Jimmy is then faced with having to dodge Pando and associates, find a way to make the money back before they kill him and also take Rose Byrne’s Alex on a date, a to-do list that gets more than a few people killed.

But for all the mayhem, Two Hands is more dark comedy than dark.

The good guys drive Holdens, the bad guys drive Fords. A bank robbery is botched when one of the robbers trips over the counter and knocks himself out stone cold. Jimmy escapes being killed because his would-be assassin ruined his gun by accidentally putting it through the wash.

It’s pitch perfect Australiana that never takes itself too seriously.

Oh, The Cast

The strength of Two Hands is even more remarkable when you consider how young its three main players were when it was made.

Writer and director Gregor Jordan was just 31 when the movie was shot; Byrne was 18, Ledger was 19 (it wasn’t quite their first films, per Byrne’s Instagram post, but might as well have been).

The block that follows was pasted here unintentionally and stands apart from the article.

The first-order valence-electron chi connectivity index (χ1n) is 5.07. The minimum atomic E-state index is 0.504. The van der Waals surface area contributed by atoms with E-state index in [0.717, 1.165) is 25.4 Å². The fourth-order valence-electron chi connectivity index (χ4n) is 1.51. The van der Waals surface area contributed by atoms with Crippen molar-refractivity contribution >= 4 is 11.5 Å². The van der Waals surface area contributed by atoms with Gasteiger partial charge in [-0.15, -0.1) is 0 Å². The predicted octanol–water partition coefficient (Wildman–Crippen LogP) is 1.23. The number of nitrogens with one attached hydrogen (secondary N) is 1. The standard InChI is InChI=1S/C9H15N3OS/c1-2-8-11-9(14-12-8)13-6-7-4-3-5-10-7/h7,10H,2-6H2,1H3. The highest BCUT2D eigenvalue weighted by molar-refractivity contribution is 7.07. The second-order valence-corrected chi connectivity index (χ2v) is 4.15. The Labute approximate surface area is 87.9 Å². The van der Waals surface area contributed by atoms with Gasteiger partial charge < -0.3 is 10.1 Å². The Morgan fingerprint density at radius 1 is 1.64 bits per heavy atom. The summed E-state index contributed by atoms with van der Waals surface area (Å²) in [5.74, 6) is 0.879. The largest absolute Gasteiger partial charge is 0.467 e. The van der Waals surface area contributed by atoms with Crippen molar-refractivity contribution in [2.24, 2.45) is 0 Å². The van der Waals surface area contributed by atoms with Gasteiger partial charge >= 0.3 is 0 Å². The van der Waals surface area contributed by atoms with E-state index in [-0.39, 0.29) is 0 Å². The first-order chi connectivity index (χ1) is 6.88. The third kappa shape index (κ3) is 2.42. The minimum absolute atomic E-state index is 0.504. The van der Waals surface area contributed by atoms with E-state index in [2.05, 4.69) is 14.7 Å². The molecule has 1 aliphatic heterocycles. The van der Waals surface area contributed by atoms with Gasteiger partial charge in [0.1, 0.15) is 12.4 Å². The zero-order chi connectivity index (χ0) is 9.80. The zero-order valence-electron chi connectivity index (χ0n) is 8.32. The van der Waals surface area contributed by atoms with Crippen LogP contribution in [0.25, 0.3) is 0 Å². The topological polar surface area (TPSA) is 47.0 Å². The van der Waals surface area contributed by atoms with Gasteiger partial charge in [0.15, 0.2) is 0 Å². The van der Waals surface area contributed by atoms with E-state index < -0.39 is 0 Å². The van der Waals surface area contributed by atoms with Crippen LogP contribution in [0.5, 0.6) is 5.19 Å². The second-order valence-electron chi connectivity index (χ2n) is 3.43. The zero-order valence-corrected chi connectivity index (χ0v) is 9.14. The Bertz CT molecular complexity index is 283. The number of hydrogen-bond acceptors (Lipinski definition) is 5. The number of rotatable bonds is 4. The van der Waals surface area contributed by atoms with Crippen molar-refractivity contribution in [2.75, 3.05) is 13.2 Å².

And the rest of the cast! Bryan Brown was born to play Pando. Susie Porter is great as Diedre, the sister-in-law who tries to get Jimmy out of trouble. A young Mariel McClorey (who’d later pop up in Love My Way, another Australian classic) plays a pivotal role as Helen, the street kid with a debt to settle.

A special shout-out goes to my estranged cousin Kieran Darcy-Smith who plays Craig, the bank robber who doesn’t make it out alive.

It’s also special to get to watch Heath Ledger play an Australian, something we’d only get to see twice more before his death (in 2003’s Ned Kelly, which saw him work again with his “best friend” Gregor Jordan, and 2006’s Candy). He looks every bit the star in these shots and is totally loveable as the film’s sometimes-hapless hero.

Ledger had just finished filming 10 Things I Hate About You (which would also be released in 1999, a month before Two Hands) that year, meaning Jordan caught him at just the right time.

“Casting the role of Jimmy was always critical,” he told FilmInk in 2017. “When you’re presenting a character who basically does very stupid things, you have to have an actor who’s likeable. Otherwise everyone will just think he’s a fuckwit.”